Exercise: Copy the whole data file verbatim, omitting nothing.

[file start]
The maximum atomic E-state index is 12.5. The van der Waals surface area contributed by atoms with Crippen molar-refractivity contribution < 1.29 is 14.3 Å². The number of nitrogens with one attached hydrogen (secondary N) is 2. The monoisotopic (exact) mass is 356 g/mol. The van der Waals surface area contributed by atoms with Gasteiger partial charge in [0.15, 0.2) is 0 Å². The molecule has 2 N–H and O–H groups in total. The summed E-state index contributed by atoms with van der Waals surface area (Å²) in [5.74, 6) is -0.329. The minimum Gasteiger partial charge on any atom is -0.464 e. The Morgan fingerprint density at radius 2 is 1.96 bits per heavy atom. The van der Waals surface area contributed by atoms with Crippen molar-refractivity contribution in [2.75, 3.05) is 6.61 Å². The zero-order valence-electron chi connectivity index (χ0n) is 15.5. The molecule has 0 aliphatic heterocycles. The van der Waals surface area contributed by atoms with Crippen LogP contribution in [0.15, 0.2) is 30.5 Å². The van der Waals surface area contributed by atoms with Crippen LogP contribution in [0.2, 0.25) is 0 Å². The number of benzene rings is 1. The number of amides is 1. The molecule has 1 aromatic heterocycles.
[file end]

The maximum atomic E-state index is 12.5. The van der Waals surface area contributed by atoms with Crippen molar-refractivity contribution < 1.29 is 14.3 Å². The number of nitrogens with one attached hydrogen (secondary N) is 2. The monoisotopic (exact) mass is 356 g/mol. The van der Waals surface area contributed by atoms with Gasteiger partial charge in [0.15, 0.2) is 0 Å². The molecule has 2 N–H and O–H groups in total. The summed E-state index contributed by atoms with van der Waals surface area (Å²) in [5.74, 6) is -0.329. The minimum Gasteiger partial charge on any atom is -0.464 e. The Morgan fingerprint density at radius 2 is 1.96 bits per heavy atom. The van der Waals surface area contributed by atoms with Crippen molar-refractivity contribution in [2.75, 3.05) is 6.61 Å². The zero-order valence-electron chi connectivity index (χ0n) is 15.5. The molecule has 0 aliphatic heterocycles. The van der Waals surface area contributed by atoms with Crippen LogP contribution in [0.15, 0.2) is 30.5 Å². The van der Waals surface area contributed by atoms with Crippen LogP contribution in [0.2, 0.25) is 0 Å². The number of benzene rings is 1. The number of amides is 1. The molecule has 1 aromatic heterocycles.